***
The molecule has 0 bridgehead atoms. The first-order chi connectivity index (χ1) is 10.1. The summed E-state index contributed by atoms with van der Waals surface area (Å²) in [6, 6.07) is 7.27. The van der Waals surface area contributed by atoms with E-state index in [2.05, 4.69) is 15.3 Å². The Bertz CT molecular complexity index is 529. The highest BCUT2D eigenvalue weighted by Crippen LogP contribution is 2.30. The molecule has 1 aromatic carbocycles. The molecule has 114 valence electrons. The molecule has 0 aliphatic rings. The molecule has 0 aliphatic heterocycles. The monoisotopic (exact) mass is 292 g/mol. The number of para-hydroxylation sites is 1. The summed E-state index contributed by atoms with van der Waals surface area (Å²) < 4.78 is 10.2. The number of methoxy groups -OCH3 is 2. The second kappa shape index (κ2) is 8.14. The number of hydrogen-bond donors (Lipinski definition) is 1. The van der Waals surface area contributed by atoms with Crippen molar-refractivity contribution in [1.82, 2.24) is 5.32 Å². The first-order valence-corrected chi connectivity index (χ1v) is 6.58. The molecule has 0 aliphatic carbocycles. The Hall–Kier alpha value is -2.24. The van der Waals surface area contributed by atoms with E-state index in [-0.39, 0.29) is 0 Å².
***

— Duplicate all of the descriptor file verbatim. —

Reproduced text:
The molecule has 0 bridgehead atoms. The first-order chi connectivity index (χ1) is 10.1. The summed E-state index contributed by atoms with van der Waals surface area (Å²) in [6, 6.07) is 7.27. The van der Waals surface area contributed by atoms with E-state index in [2.05, 4.69) is 15.3 Å². The Bertz CT molecular complexity index is 529. The highest BCUT2D eigenvalue weighted by Crippen LogP contribution is 2.30. The molecule has 1 aromatic carbocycles. The molecule has 114 valence electrons. The molecule has 0 aliphatic rings. The molecule has 0 aliphatic heterocycles. The monoisotopic (exact) mass is 292 g/mol. The number of para-hydroxylation sites is 1. The summed E-state index contributed by atoms with van der Waals surface area (Å²) < 4.78 is 10.2. The number of methoxy groups -OCH3 is 2. The second kappa shape index (κ2) is 8.14. The number of hydrogen-bond donors (Lipinski definition) is 1. The van der Waals surface area contributed by atoms with Crippen molar-refractivity contribution in [1.82, 2.24) is 5.32 Å². The first-order valence-corrected chi connectivity index (χ1v) is 6.58. The molecule has 0 aliphatic carbocycles. The Hall–Kier alpha value is -2.24. The van der Waals surface area contributed by atoms with E-state index in [-0.39, 0.29) is 0 Å².